Quite honestly, I am worried that we do so much to beat ourselves up, or allow ourselves to be beaten up by others, that we have forgotten how to forgive ourselves for our mistakes, or perhaps we never actually learned. We have forgotten that we all make mistakes, the smartest, most successful, happiest among us, we all make mistakes, and we must learn to forgive ourselves and move forward. We have forgotten that each of us is created in God’s image, and our God is far from perfect, but that is just the point. If each of us is created in God’s image, than we embrace our imperfections, own them, and learn how to use them to make us better.

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A Story.

The room was dark.
Rabbi Eleazar was still in bed.
His face turned toward the wall.
He couldn't even bring himself to look toward the window at life and light.

Rabbi Yochanan entered the room.
He looked down through the darkness at his friend.
Rabbi Yochanan pulled a chair to the side of the bed.
He hung his jacket on the back of the chair and sat down.
The rabbi prepared to sit in this heavy silence for a long time.
He began to roll up his sleeve. His face reflected the darkness.
But his hands and arms seemed to brighten the room with their own light.

Rabbi Eleazar turned from the wall to face his friend.

Yochanan asked:  Why are you crying?

Is it because you didn't study enough Torah?
Surely we learned: the one who sacrifices much and the one who sacrifices little have the same merit, as long as they direct their hearts toward heaven.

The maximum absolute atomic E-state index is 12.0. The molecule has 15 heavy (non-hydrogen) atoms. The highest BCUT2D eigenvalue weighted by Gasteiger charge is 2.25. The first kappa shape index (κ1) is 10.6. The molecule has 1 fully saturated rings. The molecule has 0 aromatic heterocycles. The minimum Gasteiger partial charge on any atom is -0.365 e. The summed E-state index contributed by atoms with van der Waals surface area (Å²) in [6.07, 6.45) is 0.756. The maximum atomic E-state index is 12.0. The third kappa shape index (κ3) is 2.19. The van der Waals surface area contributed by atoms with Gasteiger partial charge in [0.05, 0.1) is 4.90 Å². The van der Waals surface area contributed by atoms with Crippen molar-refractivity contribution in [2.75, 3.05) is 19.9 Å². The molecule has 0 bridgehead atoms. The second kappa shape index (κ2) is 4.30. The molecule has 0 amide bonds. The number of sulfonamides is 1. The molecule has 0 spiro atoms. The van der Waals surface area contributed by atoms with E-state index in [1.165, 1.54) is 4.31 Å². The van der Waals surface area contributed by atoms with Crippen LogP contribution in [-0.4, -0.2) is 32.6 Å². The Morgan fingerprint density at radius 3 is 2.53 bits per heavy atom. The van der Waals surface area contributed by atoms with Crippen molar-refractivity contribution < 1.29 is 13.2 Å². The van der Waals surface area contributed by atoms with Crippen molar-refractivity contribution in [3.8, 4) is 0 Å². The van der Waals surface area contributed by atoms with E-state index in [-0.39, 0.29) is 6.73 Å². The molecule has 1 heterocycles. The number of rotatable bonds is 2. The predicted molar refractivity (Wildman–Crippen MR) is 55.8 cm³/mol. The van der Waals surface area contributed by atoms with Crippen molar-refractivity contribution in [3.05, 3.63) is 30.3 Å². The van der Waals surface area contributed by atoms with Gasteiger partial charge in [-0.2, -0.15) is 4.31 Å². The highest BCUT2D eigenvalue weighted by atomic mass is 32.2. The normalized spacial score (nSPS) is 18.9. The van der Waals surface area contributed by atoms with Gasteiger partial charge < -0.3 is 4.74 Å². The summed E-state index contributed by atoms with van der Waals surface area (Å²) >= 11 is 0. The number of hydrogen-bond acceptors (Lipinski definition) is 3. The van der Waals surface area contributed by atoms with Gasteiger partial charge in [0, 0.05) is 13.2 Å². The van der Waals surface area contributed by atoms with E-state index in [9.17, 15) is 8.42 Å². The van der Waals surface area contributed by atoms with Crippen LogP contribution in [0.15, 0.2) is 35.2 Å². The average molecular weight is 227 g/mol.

Is it perhaps lack of wealth?
Not everyone gets to enjoy a double portion.
Perhaps you suffer because you are jealous.

Could it be that you regret not being a father?
You are looking at a man who has buried ten children! 

Rabbi Eleazar looked into the darkness for another silent moment.
Then he blinked at the brightness of Yochanan's crisp, white shirt.
His gentle hands.
The pale skin of his forearms.
Eleazar finally spoke.
I weep because all light fades into darkness.
Because all beauty eventually rots.

After some time Rabbi Yochanan replied:
On that account, you surely have reason to weep.
They wept in darkness together.

Yochanan asked:  Does darkness comfort you?

Slowly, Eleazar shook his head.  Maybe it did in the beginning, but it can't protect me from my thoughts.

Yochanan asked:  And the silence?  Is it comforting?
No.

And being alone?
Eleazar looked into his friend's eyes.
No.  No, loneliness adds to my suffering.

Do you continue to welcome this darkness, this silence, this sadness?